We'll update this page from time to time when new guidance and information becomes available.
As the coronavirus situation develops, Health Information Radio will aim to cut through the speculation, debate and misinformation and give you the facts you need to help prevent the spread of coronavirus.
The government has given the British people an explicit instruction - stay home. Don’t use public transport and do not visit your GP surgery - use telephone or online services. Don’t visit family members - stay in touch by other means. You should start working from home if you possibly can. Except those selling essential food and medicine, all shops and entertainment venues are closed. You should use food delivery services where possible.
Gatherings in public of more than two people, where they do not live in the same household, will be dispersed by the police and you risk being fined. All social events, including weddings, baptisms and other ceremonies are prohibited, with exception for funerals.
The only reasons you should leave your home are:
- To shop for basic necessities, such as food, and even then go out as little as possible
- To undertake one form of exercise a day, alone or with members of your household. This means you should not meet any trainers, or friends, unless they live with you
- To help manage any medical need, or to help a vulnerable person
- Or to travel to and from work, where it is essential and cannot be done from home
In order to minimize the spread of the virus, it is absolutely essential that you take this advice seriously. Even if you feel well or experience mild symptoms, you can still pass the virus onto those who are more vulnerable. If you ignore this advice and come into contact with the virus, there is no guarantee your case will be mild, even if you are not in an at-risk group.
If you are at risk of severe illness from COVID-19, you should pay particular attention to this advice. You are at risk of severe illness from COVID-19 if you are aged 70 or older, or are under 70 but have an underlying health condition. There is a full list of such conditions on our website, but generally speaking, if you are instructed to have a flu jab each year on medical grounds, or are pregnant, then you are considered at-risk. Some patients are considered extremely vulnerable. If NHS England believes you to be in this group, they will write to you in the next week with additional advice. You can find more information about the criteria for this group on our website, healthinforadio.co.uk.
If you can, obtain extra medications from your pharmacy to cover any period of isolation you might need to undertake. If you have a relative in a high-risk group, you should consider staying in frequent contact with them by phone, email, text, or social media.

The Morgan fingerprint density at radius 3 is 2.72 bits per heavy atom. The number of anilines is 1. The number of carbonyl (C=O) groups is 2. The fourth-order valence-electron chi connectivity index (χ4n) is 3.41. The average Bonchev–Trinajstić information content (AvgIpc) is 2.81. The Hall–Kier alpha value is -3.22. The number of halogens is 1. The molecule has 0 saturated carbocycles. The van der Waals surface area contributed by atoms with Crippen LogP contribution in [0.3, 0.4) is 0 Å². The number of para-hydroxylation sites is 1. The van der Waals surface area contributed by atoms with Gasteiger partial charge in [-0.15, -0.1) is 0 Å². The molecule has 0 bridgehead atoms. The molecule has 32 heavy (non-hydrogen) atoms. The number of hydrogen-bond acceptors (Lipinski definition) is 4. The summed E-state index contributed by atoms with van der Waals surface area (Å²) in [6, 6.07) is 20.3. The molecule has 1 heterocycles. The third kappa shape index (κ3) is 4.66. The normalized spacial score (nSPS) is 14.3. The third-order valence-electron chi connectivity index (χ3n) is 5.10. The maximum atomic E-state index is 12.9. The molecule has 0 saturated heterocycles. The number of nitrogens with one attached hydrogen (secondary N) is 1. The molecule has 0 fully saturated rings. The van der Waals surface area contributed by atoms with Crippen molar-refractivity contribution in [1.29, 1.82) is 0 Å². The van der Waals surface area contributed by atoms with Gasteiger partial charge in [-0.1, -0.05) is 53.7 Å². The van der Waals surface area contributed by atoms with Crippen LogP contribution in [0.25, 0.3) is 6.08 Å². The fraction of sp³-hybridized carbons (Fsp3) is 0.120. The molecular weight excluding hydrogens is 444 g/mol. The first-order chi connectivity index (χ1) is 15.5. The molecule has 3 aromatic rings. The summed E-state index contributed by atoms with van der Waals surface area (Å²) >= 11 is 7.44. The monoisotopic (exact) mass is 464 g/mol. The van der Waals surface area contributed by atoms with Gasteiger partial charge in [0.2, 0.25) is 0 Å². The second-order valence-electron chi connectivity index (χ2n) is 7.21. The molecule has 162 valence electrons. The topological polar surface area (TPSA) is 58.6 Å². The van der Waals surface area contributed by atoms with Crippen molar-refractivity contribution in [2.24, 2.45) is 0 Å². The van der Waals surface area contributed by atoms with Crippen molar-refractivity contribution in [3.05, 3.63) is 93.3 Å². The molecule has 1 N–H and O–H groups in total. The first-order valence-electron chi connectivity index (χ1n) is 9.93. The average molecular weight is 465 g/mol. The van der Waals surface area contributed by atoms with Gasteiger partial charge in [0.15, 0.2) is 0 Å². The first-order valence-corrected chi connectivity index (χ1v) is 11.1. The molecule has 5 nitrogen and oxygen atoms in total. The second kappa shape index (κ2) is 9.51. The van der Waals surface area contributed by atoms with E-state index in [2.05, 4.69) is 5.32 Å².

Although everyone should stay at home, anyone who has a fever or a new, persistent cough is being asked to self-isolate and should not leave the house for any reason. Avoid all but essential contact with others for the entire period of your isolation.
You should self-isolate for seven days from the start of your symptoms. If you live with others, they should self-isolate for 14 days, regardless of how well they might feel. If, during these 14 days, anyone else in your household develops symptoms, they should self-isolate for seven days from that point, regardless of how far along in the original 14 day isolation they are.
If you have symptoms and live with someone who is 70 or over, has a long-term condition, is pregnant, or has a weakened immune system, you’re strongly advised to try and find somewhere else for them to stay for 14 days. If you do have to stay at home together, try to keep away from each other as much as possible.
You don’t need to call NHS 111 before or during an isolation unless your symptoms do not improve after 7 days. If your symptoms do not improve after 7 days, you are advised to contact NHS 111 online. If you don’t have the internet, you can call 111.
If you have symptoms of COVID-19, avoid all contact with vulnerable individuals, such as the elderly and those with pre-existing medical conditions. If you’re self-isolating, then a test for coronavirus is not needed and you should not visit your GP or hospital unless your condition worsens or you are unable to manage your symptoms.
The government has advised all British citizens abroad to return home immediately. The recommendation against all travel remains. You shouldn’t travel internationally except in extremely limited circumstances.
You can manage your symptoms with over-the-counter medicines, such as painkillers. There is no official advice on the use of ibuprofen, but some scientists and clinicians are advising against the use of ibuprofen if you suspect you have COVID-19. The evidence remains unclear. You may wish to use Paracetamol instead. If you are under medical instructions to take ibuprofen, you should not stop taking it without speaking to your doctor first.